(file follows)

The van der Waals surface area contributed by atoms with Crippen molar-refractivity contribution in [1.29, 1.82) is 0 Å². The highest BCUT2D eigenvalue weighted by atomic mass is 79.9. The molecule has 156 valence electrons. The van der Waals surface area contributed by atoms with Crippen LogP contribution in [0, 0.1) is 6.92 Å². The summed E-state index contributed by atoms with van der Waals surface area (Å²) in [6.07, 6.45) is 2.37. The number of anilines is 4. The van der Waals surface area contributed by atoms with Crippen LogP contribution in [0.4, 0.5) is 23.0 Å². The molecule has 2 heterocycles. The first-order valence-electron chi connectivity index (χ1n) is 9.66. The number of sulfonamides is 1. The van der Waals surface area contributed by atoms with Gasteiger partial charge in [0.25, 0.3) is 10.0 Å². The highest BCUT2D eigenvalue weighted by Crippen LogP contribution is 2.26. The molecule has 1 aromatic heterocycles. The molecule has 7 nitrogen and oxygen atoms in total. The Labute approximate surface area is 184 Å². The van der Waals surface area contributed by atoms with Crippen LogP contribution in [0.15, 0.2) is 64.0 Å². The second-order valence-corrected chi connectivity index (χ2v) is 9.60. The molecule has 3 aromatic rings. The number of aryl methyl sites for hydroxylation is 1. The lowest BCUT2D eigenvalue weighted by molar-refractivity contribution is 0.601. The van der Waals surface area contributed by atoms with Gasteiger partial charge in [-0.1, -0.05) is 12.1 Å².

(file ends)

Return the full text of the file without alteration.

The van der Waals surface area contributed by atoms with Crippen molar-refractivity contribution in [1.29, 1.82) is 0 Å². The highest BCUT2D eigenvalue weighted by atomic mass is 79.9. The molecule has 156 valence electrons. The van der Waals surface area contributed by atoms with Crippen LogP contribution in [0, 0.1) is 6.92 Å². The summed E-state index contributed by atoms with van der Waals surface area (Å²) in [6.07, 6.45) is 2.37. The number of anilines is 4. The van der Waals surface area contributed by atoms with Crippen LogP contribution in [0.4, 0.5) is 23.0 Å². The molecule has 2 heterocycles. The first-order valence-electron chi connectivity index (χ1n) is 9.66. The number of sulfonamides is 1. The van der Waals surface area contributed by atoms with Gasteiger partial charge in [0.25, 0.3) is 10.0 Å². The highest BCUT2D eigenvalue weighted by Crippen LogP contribution is 2.26. The molecule has 1 aromatic heterocycles. The molecule has 7 nitrogen and oxygen atoms in total. The Labute approximate surface area is 184 Å². The van der Waals surface area contributed by atoms with Crippen LogP contribution in [0.15, 0.2) is 64.0 Å². The second-order valence-corrected chi connectivity index (χ2v) is 9.60. The molecule has 3 aromatic rings. The number of aryl methyl sites for hydroxylation is 1. The lowest BCUT2D eigenvalue weighted by molar-refractivity contribution is 0.601. The van der Waals surface area contributed by atoms with Gasteiger partial charge in [-0.1, -0.05) is 12.1 Å².